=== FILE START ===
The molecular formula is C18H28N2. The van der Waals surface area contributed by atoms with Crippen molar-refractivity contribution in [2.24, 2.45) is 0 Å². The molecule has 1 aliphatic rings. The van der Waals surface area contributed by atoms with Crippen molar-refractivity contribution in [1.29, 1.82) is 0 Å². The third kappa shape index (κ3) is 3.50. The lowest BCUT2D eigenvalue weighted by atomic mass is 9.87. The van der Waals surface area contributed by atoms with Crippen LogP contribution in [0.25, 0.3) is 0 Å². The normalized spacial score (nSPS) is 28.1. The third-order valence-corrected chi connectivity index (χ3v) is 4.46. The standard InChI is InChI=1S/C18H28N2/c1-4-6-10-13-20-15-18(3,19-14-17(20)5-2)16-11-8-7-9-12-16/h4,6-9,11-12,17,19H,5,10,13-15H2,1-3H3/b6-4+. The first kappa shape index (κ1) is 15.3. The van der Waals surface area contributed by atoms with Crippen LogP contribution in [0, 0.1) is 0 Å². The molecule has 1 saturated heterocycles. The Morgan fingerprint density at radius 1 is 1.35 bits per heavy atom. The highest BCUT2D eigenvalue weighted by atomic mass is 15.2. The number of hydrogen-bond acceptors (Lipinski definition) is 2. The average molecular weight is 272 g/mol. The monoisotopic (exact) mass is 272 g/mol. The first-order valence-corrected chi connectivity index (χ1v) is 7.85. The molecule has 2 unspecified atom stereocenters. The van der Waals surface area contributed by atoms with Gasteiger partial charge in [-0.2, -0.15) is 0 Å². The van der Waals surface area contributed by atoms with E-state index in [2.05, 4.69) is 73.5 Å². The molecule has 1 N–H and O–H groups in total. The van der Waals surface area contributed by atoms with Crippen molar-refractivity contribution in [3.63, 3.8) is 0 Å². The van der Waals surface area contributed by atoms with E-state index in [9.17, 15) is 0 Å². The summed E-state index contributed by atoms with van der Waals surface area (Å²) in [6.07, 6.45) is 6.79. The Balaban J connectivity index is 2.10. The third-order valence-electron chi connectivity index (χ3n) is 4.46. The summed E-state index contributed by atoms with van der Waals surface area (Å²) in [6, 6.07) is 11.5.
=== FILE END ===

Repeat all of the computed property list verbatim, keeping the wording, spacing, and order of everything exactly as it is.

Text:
The molecular formula is C18H28N2. The van der Waals surface area contributed by atoms with Crippen molar-refractivity contribution in [2.24, 2.45) is 0 Å². The molecule has 1 aliphatic rings. The van der Waals surface area contributed by atoms with Crippen molar-refractivity contribution in [1.29, 1.82) is 0 Å². The third kappa shape index (κ3) is 3.50. The lowest BCUT2D eigenvalue weighted by atomic mass is 9.87. The van der Waals surface area contributed by atoms with Crippen LogP contribution in [0.25, 0.3) is 0 Å². The normalized spacial score (nSPS) is 28.1. The third-order valence-corrected chi connectivity index (χ3v) is 4.46. The standard InChI is InChI=1S/C18H28N2/c1-4-6-10-13-20-15-18(3,19-14-17(20)5-2)16-11-8-7-9-12-16/h4,6-9,11-12,17,19H,5,10,13-15H2,1-3H3/b6-4+. The first kappa shape index (κ1) is 15.3. The van der Waals surface area contributed by atoms with Crippen LogP contribution in [0, 0.1) is 0 Å². The molecule has 1 saturated heterocycles. The Morgan fingerprint density at radius 1 is 1.35 bits per heavy atom. The highest BCUT2D eigenvalue weighted by atomic mass is 15.2. The number of hydrogen-bond acceptors (Lipinski definition) is 2. The average molecular weight is 272 g/mol. The monoisotopic (exact) mass is 272 g/mol. The first-order valence-corrected chi connectivity index (χ1v) is 7.85. The molecule has 2 unspecified atom stereocenters. The van der Waals surface area contributed by atoms with Gasteiger partial charge in [-0.2, -0.15) is 0 Å². The van der Waals surface area contributed by atoms with E-state index in [2.05, 4.69) is 73.5 Å². The molecule has 1 N–H and O–H groups in total. The van der Waals surface area contributed by atoms with Crippen molar-refractivity contribution in [3.63, 3.8) is 0 Å². The van der Waals surface area contributed by atoms with E-state index in [9.17, 15) is 0 Å². The summed E-state index contributed by atoms with van der Waals surface area (Å²) in [6.07, 6.45) is 6.79. The Balaban J connectivity index is 2.10. The third-order valence-electron chi connectivity index (χ3n) is 4.46. The summed E-state index contributed by atoms with van der Waals surface area (Å²) in [6, 6.07) is 11.5.